URGENT: Pittsburgh or DC

Need to make this decision in the next few days for an SA role. Opportunities are equivalent in both cities. 

Appreciate all the help.

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Comments (52)

Feb 2, 2021 - 3:10pm

Choose the city that has a Michelin guide for it.

Quant (ˈkwänt) n: An expert, someone who knows more and more about less and less until they know everything about nothing.

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  • Prospect in IB - Gen
Feb 2, 2021 - 3:24pm

DC. The opportunities aren't equivalent in both cities.

I have to choose one of the cities. I'm not sure what you mean. 

Feb 2, 2021 - 3:26pm

Obviously this depends heavily on what you want out of life. Ceteris paribus I would absolutely push you towards DC though, and for me it isn't close. DC is a major city with international presence and a lot more options if you need to look for another opportunity, not to mention a fantastic restaurant and bar scene and tons of young people. I'd also point to growth dynamics - the DC area grew 11% between 2010-2019 (one of the fastest-growing major metros), while the Pittsburgh MSA lost population over the same period (never a good sign)

  • Analyst 1 in IB-M&A
Feb 2, 2021 - 5:27pm

Not OP but I was raised in DC. At least a few years ago, Tysons and Foggy Bottom were starting to pop. I'm sure parts of Arlington are doing well too.

Feb 2, 2021 - 5:39pm

Tysons is improving, but still feels more like an office park / commercial district than a neighborhood to me. Fine if your office is there, but your commute into the city will be hell (or would have been; I don't have a sense for how COVID has impacted traffic)

  • Associate 1 in IB - Cov
Feb 2, 2021 - 6:18pm

Tysons is an office park. 

Cool areas for young peeps: Dupont Circle, Navy Yard, Logan Circle / 14th Street, U Street, NoMa, Shaw

I'm partial to Logan Circle / 14th Street / Shaw areas. I lived there and all of my dates had to come to me bc that's where all the cool restaurants and bars are.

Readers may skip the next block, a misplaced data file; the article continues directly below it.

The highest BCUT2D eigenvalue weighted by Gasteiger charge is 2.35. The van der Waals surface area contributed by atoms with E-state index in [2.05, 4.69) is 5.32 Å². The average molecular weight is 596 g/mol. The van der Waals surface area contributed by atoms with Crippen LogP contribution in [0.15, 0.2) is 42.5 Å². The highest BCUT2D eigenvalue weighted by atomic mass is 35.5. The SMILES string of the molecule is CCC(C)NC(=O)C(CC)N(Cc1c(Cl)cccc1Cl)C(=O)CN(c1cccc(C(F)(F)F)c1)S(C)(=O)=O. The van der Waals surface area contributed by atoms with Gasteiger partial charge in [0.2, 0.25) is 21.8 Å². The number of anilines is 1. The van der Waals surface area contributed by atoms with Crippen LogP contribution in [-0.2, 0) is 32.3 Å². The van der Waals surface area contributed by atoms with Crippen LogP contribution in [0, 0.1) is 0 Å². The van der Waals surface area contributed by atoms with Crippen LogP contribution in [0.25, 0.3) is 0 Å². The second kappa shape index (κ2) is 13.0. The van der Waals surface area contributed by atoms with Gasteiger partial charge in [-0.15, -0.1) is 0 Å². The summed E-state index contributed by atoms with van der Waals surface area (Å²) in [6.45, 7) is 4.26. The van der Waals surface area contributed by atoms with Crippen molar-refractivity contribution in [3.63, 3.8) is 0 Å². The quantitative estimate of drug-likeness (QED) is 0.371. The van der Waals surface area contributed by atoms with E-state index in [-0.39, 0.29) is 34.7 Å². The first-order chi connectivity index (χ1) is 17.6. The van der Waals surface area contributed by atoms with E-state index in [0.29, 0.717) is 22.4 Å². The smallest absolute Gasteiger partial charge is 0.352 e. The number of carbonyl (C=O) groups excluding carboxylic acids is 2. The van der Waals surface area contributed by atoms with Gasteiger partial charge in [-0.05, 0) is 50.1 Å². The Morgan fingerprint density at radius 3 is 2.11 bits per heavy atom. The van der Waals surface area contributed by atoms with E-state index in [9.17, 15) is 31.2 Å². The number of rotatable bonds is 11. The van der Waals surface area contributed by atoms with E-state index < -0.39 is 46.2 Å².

Feb 2, 2021 - 6:26pm

I'm partial to Logan Circle / 14th Street / Shaw areas. I lived there and all of my dates had to come to me bc that's where all the cool restaurants and bars are. 

Would recommend these specifically as well.

Quant (ˈkwänt) n: An expert, someone who knows more and more about less and less until they know everything about nothing.

Feb 2, 2021 - 5:35pm

Georgetown and Foggy Bottom are both university areas with a decent number of recent grads and plenty of restaurants and nightlife, with Georgetown being the more expensive of the two. I'd also recommend Adams Morgan, or, if you want to spend a little more Dupont Circle / Logan Circle area is super high-energy with tons of people and things to do.

If you don't mind the crowd being slightly older (mid-late 20s) but the neighborhood being (slightly) cheaper, Alexandria and Arlington are both really nice and have Metro access into the city (though Alexandria's is a bit more of a pain). Fair warning though - if you aren't near the Metro and drive in from VA, it's a bitch of a commute. Unfortunately I don't know enough about the MD side to make any recommendations there, but overall I'd highly recommend living in the city for SA / Analyst years

Feb 2, 2021 - 6:20pm

Ballston or Clarendon in Arlington. Navy Yard, 14th Street/U St/Logan Circle in DC. Maybe Foggy/Georgetown or NoMa too. Not Tysons


Feb 2, 2021 - 3:41pm

Dude DC is 1000% times better, its not even close. I was born in pennsylvania and I love pennsylvania, lived in Pitt, Altoona, and Scranton. All things considered PA sucks donkey balls compared to DMV. 

DC actually has sun (pitt weather is dogshit), DC actually has food thats not polish or eastern european. DC actually has a really favorable dating ratio (especially if you like black women you can meet some absolutely gorgeous girls). 

DC is ofc more expensive, but is infinitely manageable on 60,000+. Plus the DC suburbs are amazing, lots to do within Nova, PG, and MOCO. 

The only benefit I see from Pittsburgh is cost of living and sports, and the sports gap will fast become a thing of the past if DC can do something with their football team. 

  • 4
Feb 2, 2021 - 4:13pm

I love pierogis with all my heart, and even I wouldn't choose pitt

Quant (ˈkwänt) n: An expert, someone who knows more and more about less and less until they know everything about nothing.

  • 1
Feb 2, 2021 - 5:57pm

We've talked about this before for sure but need to reiterate how with you I am on the love of pierogis

  • 1
Feb 3, 2021 - 7:38am